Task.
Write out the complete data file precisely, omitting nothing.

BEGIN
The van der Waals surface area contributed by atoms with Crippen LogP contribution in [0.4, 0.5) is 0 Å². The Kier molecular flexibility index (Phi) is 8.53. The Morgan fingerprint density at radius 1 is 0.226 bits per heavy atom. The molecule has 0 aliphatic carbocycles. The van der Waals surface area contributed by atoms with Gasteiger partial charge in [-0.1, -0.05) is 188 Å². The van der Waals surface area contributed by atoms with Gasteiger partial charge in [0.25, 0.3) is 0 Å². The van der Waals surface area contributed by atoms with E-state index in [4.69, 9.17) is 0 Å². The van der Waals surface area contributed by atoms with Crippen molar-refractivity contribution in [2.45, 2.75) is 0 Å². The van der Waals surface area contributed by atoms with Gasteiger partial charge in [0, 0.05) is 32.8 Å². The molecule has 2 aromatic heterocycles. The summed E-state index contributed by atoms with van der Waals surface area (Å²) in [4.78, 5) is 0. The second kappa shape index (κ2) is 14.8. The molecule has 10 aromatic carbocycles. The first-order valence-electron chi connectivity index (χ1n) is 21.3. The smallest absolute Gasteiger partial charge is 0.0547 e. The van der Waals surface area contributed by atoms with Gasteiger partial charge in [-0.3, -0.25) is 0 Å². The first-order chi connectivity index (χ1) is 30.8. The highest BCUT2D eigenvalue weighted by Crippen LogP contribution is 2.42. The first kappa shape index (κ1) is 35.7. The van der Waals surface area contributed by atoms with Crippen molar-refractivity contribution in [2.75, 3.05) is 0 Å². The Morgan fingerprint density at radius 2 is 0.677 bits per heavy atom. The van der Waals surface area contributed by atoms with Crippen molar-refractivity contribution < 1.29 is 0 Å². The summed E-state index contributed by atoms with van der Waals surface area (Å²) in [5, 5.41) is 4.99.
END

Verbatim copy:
The van der Waals surface area contributed by atoms with Crippen LogP contribution in [0.4, 0.5) is 0 Å². The Kier molecular flexibility index (Phi) is 8.53. The Morgan fingerprint density at radius 1 is 0.226 bits per heavy atom. The molecule has 0 aliphatic carbocycles. The van der Waals surface area contributed by atoms with Gasteiger partial charge in [-0.1, -0.05) is 188 Å². The van der Waals surface area contributed by atoms with Gasteiger partial charge in [0.25, 0.3) is 0 Å². The van der Waals surface area contributed by atoms with E-state index in [4.69, 9.17) is 0 Å². The van der Waals surface area contributed by atoms with Crippen molar-refractivity contribution in [2.45, 2.75) is 0 Å². The van der Waals surface area contributed by atoms with Gasteiger partial charge in [0, 0.05) is 32.8 Å². The molecule has 2 aromatic heterocycles. The summed E-state index contributed by atoms with van der Waals surface area (Å²) in [4.78, 5) is 0. The second kappa shape index (κ2) is 14.8. The molecule has 10 aromatic carbocycles. The first-order valence-electron chi connectivity index (χ1n) is 21.3. The smallest absolute Gasteiger partial charge is 0.0547 e. The van der Waals surface area contributed by atoms with Gasteiger partial charge in [-0.3, -0.25) is 0 Å². The first-order chi connectivity index (χ1) is 30.8. The highest BCUT2D eigenvalue weighted by Crippen LogP contribution is 2.42. The first kappa shape index (κ1) is 35.7. The van der Waals surface area contributed by atoms with Crippen molar-refractivity contribution in [2.75, 3.05) is 0 Å². The Morgan fingerprint density at radius 2 is 0.677 bits per heavy atom. The van der Waals surface area contributed by atoms with Crippen molar-refractivity contribution < 1.29 is 0 Å². The summed E-state index contributed by atoms with van der Waals surface area (Å²) in [5, 5.41) is 4.99.